New Study: LGBT People A ‘Fundamental Part of The Fabric Of Rural Communities’

NPR 
by Leila Fadel
April 4, 2019

 

LGBT people are typically depicted as city and coastal dwellers. And those who live in rural America are often characterized as people yearning to escape rural life for more acceptance in urban areas.

But a new study from the Movement Advancement Project, a think tank that advocates for LGBT equality, shatters that stereotype.

Between 2.9 million and 3.8 million LGBT people live in rural America, that’s up to 5 percent of the rural population and up to 20 percent of the LGBT population. For the most part, they chose that life for the same reasons other Americans do: tight-knit communities with a shared sense of values that typically revolve around places like the church, schools or local businesses.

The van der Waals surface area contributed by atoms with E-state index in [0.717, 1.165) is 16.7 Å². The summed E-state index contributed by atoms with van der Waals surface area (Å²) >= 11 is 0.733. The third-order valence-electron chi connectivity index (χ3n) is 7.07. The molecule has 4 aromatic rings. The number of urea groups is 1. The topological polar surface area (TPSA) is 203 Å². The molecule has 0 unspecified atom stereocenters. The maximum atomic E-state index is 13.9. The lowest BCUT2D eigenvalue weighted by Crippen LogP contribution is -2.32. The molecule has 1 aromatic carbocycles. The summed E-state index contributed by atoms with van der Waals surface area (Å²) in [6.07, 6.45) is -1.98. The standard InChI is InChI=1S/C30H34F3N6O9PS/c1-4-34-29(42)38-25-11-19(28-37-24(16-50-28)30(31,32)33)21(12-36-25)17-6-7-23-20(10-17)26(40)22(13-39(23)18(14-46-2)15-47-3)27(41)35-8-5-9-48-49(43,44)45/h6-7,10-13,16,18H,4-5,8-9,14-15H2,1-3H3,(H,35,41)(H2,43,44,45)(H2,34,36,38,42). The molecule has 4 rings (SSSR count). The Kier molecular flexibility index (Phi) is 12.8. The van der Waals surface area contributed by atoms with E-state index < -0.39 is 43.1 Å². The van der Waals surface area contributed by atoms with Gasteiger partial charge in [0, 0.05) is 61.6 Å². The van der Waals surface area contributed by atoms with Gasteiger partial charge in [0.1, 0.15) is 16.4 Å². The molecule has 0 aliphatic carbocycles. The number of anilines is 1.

Same-sex parents, like many other parents, also gravitate to life outside the cities. The report says that “the highest rates of parenting by both same-sex couples and LGBT individuals are in the most rural regions of the country.” It points to data from The Williams Institute at the UCLA School of Law that says 24 out of the 30 states where same-sex couples are raising children are mostly rural in the Midwest, the South and the mountain regions of America.

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